Hitting the books with a vengeance - and having visited lots of castles myself over the years - I decided to make this a four-level tower. Three was far more normal, but if this was to be the setting of a series of books, I decided to make it a little larger to give myself more room. Not that the castle would be huge; I looked at smaller examples for my model, and came up with twelve by nine meters. Small indeed, but examples of this size have been found. The ‘ground’ floor would serve as the storeroom, the cellar, essentially, and have no way in or out. This was not uncommon with single keeps; the entrance would be on the first floor, and there would be a drawbridge connecting to a staircase a few meters away. Anything to help make it a little harder for someone wanting to take the castle.
So, the lowest level I designed with just three rooms - a oubliette (a little out-of-period, but not unheard of, and story has to win sometimes), a storeroom, and a treasury. Also, I placed a well on this level; I saw several designs with water accessible within the castle itself, and it seems logical if you are expecting a siege to ensure your water source. I figure that a second well will be dug outside, within the palisade, as well.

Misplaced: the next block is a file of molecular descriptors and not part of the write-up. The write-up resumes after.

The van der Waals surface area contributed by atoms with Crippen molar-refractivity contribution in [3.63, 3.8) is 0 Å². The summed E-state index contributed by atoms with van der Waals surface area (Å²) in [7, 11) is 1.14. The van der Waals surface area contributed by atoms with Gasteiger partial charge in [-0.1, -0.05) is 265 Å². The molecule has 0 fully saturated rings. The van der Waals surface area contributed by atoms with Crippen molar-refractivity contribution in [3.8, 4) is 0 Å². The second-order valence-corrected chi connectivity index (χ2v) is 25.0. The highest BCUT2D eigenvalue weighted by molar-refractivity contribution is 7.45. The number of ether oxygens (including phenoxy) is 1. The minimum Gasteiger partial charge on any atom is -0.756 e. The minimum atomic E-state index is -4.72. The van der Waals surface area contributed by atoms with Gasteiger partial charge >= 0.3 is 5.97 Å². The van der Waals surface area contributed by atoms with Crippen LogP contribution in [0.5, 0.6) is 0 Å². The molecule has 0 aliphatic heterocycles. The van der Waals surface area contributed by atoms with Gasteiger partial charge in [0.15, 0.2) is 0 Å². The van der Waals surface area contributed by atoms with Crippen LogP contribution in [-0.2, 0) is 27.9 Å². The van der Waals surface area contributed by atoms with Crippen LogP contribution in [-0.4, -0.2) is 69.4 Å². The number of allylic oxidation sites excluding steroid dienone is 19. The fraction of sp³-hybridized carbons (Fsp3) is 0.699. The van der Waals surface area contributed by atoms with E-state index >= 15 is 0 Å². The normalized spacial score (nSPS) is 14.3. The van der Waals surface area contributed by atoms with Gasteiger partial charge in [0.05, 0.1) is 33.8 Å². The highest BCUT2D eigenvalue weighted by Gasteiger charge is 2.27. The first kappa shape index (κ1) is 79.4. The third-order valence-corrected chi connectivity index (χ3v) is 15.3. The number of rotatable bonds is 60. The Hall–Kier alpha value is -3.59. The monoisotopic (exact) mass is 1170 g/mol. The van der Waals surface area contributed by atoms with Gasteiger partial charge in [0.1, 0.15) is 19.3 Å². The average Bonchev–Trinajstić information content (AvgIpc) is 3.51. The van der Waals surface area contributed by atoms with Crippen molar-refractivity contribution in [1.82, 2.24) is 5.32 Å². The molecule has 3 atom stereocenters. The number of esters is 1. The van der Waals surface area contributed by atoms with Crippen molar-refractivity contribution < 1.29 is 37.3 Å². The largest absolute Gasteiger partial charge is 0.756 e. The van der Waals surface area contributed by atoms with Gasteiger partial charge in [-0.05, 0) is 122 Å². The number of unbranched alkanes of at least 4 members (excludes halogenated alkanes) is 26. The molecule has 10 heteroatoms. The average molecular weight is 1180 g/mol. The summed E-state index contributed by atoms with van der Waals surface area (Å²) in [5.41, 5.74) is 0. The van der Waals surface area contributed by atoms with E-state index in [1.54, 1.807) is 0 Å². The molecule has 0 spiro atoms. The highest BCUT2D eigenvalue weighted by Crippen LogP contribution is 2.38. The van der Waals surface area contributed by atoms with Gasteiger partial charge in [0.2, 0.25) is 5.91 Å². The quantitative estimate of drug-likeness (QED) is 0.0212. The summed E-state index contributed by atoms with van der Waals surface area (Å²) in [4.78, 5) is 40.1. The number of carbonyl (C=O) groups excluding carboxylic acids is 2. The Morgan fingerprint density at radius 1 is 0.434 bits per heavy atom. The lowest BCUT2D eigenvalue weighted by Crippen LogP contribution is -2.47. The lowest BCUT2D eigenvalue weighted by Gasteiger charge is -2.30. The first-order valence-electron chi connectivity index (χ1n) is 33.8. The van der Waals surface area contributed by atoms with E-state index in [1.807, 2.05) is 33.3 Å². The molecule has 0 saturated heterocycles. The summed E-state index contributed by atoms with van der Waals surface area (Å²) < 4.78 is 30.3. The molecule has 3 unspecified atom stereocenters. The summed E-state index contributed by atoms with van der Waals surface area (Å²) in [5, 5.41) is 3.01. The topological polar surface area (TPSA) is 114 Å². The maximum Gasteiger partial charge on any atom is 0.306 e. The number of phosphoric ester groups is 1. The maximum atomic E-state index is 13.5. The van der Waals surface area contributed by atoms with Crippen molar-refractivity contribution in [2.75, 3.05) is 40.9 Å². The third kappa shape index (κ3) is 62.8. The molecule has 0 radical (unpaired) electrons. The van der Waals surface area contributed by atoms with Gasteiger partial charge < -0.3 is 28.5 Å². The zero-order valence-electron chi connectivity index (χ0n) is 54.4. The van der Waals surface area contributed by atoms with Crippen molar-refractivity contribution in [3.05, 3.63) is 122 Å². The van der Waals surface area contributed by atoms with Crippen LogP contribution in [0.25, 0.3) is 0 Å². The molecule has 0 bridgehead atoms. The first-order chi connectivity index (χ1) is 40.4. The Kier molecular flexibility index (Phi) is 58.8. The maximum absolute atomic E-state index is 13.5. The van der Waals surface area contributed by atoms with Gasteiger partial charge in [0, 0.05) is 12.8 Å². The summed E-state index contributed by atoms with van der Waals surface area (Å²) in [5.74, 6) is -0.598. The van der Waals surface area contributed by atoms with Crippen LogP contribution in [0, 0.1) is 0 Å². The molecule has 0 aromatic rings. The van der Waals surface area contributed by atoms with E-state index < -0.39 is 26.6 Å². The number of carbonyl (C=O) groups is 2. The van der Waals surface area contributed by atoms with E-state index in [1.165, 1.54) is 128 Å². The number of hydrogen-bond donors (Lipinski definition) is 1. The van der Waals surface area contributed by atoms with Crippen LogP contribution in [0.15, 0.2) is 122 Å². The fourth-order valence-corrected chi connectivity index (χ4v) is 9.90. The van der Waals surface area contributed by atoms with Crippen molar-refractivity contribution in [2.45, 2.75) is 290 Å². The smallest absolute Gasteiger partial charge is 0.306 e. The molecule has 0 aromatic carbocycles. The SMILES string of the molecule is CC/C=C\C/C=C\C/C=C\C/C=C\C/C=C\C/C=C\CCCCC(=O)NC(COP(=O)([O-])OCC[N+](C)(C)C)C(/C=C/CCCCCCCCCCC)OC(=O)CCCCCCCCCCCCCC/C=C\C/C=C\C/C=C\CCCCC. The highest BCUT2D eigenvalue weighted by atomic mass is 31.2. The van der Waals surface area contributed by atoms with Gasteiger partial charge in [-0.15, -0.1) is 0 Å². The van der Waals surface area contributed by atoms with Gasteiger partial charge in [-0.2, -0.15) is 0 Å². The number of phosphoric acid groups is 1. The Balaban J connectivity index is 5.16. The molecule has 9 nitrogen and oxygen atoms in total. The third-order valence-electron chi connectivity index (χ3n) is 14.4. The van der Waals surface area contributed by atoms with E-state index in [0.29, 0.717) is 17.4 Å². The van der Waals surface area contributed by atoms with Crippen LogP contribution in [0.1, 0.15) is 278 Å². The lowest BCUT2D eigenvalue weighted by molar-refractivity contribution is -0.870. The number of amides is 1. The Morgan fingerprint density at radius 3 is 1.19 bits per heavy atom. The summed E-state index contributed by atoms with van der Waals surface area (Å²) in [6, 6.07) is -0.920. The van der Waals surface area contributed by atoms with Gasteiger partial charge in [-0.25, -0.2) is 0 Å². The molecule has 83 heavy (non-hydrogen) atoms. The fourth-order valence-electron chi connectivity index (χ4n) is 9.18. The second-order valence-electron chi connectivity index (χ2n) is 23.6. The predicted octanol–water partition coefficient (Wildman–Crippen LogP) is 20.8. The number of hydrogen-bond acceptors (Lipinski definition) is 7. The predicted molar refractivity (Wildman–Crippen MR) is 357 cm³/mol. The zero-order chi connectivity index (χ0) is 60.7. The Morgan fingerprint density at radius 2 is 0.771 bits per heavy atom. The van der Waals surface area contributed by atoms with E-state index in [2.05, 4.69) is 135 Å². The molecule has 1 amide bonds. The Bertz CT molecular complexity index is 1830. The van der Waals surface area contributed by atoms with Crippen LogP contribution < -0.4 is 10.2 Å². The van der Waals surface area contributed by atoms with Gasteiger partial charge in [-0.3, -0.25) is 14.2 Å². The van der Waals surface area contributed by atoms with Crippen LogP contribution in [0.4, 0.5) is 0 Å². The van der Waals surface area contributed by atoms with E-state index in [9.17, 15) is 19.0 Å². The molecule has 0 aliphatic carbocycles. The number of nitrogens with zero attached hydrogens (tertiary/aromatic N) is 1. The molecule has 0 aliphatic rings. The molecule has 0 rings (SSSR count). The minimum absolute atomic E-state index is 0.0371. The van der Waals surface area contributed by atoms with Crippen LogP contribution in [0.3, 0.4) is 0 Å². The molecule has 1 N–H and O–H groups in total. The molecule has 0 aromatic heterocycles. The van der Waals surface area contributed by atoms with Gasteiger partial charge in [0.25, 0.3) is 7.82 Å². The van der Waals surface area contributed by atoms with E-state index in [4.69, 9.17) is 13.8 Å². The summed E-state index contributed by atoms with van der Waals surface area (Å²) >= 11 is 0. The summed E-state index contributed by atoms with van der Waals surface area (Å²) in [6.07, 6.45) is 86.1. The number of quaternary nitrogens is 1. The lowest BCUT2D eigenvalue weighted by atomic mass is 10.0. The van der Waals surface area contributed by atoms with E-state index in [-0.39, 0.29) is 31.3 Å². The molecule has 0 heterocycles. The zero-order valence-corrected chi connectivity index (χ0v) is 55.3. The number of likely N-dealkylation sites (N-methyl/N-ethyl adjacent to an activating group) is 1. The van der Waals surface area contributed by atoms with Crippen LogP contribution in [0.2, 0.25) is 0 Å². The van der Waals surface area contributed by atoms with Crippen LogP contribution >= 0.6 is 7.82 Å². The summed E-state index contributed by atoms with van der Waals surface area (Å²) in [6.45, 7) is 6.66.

The next level would be dedicated to defence. A gatehouse, a guardroom, a garderobe and an armoury; the gatehouse is the first line of defence in the event of attack, with stout doors to the outside and equally strong to the interior of the keep, almost an ‘airlock’, if you like. The guardroom would be the living accommodation for the castle guards, beds, tables and some rudimentary cooking facilities, as well as a fireplace. And the lowest level of the toilet, naturally enough. Got to think of that; the garderobes in this castle are all in the same place, and go down into a pit that will still smell like many things died there.
Above that, things start to improve somewhat. There is a hall, a dining room that doubles as a kitchen, a larder adjacent to it, and a small chapel, the latter built over the gatehouse. And the garderobe, as well, naturally. This is where the social life of the keep largely takes place, where the banquets and the feasts happen, where any entertaining of other dignitaries happens. The chapel actually has a stained-glass window, as well; a meter across and three meters high. When it is finished, it will be lavishly decorated, but that isn't finished yet; this castle is almost factory-fresh, after all, only four or five years old at this point.